Thursday, October 31, 2013

Perfectly Pertinent

As to the great mass of working girls and women, how much independence is gained if the narrowness and lack of freedom of the home is exchanged for the narrowness and lack of freedom for the factory, sweatshop, department store or office?
Emma Goldman

I love this quote. A few sentences that encompass a solid universal truth is the hallmark of a talented writer, and woman. As Ms. Goldman notes, sweatshops and factories are confining work environments, offering economic advancement for only a select few administrative staff and often absentee owners. These type of work environments are not limited to Central America. Stories abound in international news of the health hazards and hardships of factories that produce most of our clothing and accessories.
I'm going to spin this blog post in a direction that you might not have anticipated. I'm going to argue that our Finding Freedom through Friendship mothers would be thrilled to have a factory job. If they qualified for employment at a Guatemalan factory (which they would not, because most of them do not speak Spanish), Maria, Catarina, Candalaria and all of the other 15 mothers in our program would be enthusiastic employees. They would be first in line for applications, if they could find the transportation from their villages.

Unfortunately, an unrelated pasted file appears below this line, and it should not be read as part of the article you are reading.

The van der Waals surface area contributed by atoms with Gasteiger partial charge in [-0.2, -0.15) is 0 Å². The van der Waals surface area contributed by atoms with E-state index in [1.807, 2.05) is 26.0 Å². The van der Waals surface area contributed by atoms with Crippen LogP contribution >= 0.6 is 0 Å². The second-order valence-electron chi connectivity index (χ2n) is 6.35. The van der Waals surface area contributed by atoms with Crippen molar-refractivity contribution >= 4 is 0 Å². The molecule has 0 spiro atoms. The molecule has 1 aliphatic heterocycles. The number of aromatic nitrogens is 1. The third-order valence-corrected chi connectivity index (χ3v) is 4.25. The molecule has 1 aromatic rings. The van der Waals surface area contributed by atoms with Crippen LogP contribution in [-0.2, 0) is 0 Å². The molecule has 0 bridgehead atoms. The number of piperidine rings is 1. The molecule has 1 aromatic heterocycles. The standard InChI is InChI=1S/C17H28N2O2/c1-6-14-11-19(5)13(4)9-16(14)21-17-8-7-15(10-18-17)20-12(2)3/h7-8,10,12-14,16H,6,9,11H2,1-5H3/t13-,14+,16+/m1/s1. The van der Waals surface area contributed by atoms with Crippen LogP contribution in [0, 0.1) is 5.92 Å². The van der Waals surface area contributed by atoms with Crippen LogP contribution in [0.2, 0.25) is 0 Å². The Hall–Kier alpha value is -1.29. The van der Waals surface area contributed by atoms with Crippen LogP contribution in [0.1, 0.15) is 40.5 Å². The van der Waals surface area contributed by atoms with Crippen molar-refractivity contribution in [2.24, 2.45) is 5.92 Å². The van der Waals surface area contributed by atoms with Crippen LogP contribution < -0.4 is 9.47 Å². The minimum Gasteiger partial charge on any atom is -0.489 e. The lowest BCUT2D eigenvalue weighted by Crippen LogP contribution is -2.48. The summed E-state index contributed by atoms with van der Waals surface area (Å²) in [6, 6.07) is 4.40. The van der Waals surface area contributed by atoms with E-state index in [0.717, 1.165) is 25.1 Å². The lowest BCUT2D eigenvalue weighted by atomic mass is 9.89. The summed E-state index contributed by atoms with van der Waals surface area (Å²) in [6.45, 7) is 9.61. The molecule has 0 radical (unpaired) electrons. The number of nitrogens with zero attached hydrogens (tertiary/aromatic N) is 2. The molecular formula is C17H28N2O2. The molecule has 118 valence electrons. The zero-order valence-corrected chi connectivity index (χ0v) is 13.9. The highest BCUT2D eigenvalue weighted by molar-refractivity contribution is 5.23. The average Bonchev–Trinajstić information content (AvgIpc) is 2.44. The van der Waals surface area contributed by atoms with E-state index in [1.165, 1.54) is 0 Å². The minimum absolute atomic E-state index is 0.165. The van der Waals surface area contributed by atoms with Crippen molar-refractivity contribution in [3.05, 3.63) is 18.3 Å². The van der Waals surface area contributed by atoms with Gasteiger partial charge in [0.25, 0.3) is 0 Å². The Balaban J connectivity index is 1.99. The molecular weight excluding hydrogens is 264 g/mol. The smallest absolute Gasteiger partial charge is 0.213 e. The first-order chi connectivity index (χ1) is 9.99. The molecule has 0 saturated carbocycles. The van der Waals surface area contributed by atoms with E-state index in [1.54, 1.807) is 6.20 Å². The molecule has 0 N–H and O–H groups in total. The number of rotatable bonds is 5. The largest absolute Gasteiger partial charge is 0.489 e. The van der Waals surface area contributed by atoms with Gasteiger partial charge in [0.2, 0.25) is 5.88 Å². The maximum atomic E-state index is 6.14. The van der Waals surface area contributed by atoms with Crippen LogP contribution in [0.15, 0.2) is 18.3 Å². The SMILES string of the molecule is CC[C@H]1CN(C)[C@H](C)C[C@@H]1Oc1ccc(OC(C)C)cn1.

The food that we deliver to our mothers each month is quite literally, a lifesaver. Six of our mothers were interviewed by myself and other FFF volunteers during our home visits to their villages in Guatemala two weeks ago. All were asked what they did for food when our donations, which are meant to provide one basic meal per day to the family members, ran out. The answers were the same. They either begged for food from neighbors, or they did without. 
A factory job? What a blessing that would be for each of these mothers. With a paycheck, which is something none of them have ever seen, the Maria's and Catarina's could afford more food, they could purchase basic kitchen ware, clothing, and basic essentials. Instead, this is how they earn their "living":
Hills near Catarina's house where she picks coffee

Maria and her two teenage daughters contract with a local consigner to weave traditional fabric pieces.  He pays them far less than fair market trade value. If they do not meet his quota, they risk not having the business. 

Maria's 15 yr old weaves 8 hours a day

Catarina and her older children pick coffee beans in local coffee plantations. Average wage for eight hour days? Two dollars.  They feel fortunate to get this, since there is a coffee plant fungus currently infecting the 
 countries crops and the work is only available a few months a year.
A factory job with a paycheck, and regular hours would make any of our FFF moms feel like they had won the lottery. Meanwhile, they make the best of every day, with resilience and fortitude, and always, with hope for a more reliable income source.